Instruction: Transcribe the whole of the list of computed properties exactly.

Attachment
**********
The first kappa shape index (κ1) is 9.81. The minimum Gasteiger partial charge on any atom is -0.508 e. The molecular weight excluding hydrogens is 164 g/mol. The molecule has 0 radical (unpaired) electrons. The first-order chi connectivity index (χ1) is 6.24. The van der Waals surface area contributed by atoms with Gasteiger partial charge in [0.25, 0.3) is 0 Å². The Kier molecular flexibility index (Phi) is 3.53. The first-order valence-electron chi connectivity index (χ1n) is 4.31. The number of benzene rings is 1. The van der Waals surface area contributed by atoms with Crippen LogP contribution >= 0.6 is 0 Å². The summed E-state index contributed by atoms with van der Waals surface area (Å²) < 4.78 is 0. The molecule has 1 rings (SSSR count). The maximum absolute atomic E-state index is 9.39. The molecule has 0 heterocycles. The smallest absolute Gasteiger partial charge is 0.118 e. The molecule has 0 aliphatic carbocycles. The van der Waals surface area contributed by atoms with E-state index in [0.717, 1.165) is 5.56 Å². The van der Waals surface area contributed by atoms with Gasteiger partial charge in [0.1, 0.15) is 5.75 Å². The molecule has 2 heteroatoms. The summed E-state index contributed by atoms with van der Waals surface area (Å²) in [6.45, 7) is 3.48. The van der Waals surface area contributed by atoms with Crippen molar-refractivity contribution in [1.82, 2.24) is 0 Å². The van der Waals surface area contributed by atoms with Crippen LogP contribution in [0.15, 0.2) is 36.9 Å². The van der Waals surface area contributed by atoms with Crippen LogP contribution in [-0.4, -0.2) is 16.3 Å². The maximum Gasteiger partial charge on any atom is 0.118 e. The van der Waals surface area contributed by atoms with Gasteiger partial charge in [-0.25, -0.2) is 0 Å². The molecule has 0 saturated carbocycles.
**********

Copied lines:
The first kappa shape index (κ1) is 9.81. The minimum Gasteiger partial charge on any atom is -0.508 e. The molecular weight excluding hydrogens is 164 g/mol. The molecule has 0 radical (unpaired) electrons. The first-order chi connectivity index (χ1) is 6.24. The van der Waals surface area contributed by atoms with Gasteiger partial charge in [0.25, 0.3) is 0 Å². The Kier molecular flexibility index (Phi) is 3.53. The first-order valence-electron chi connectivity index (χ1n) is 4.31. The number of benzene rings is 1. The van der Waals surface area contributed by atoms with Crippen LogP contribution >= 0.6 is 0 Å². The summed E-state index contributed by atoms with van der Waals surface area (Å²) < 4.78 is 0. The molecule has 1 rings (SSSR count). The maximum absolute atomic E-state index is 9.39. The molecule has 0 heterocycles. The smallest absolute Gasteiger partial charge is 0.118 e. The molecule has 0 aliphatic carbocycles. The van der Waals surface area contributed by atoms with E-state index in [0.717, 1.165) is 5.56 Å². The van der Waals surface area contributed by atoms with Gasteiger partial charge in [0.1, 0.15) is 5.75 Å². The molecule has 2 heteroatoms. The summed E-state index contributed by atoms with van der Waals surface area (Å²) in [6.45, 7) is 3.48. The van der Waals surface area contributed by atoms with Crippen molar-refractivity contribution in [1.82, 2.24) is 0 Å². The van der Waals surface area contributed by atoms with Crippen LogP contribution in [0.15, 0.2) is 36.9 Å². The van der Waals surface area contributed by atoms with Crippen LogP contribution in [-0.4, -0.2) is 16.3 Å². The maximum Gasteiger partial charge on any atom is 0.118 e. The van der Waals surface area contributed by atoms with Gasteiger partial charge in [-0.25, -0.2) is 0 Å². The molecule has 0 saturated carbocycles.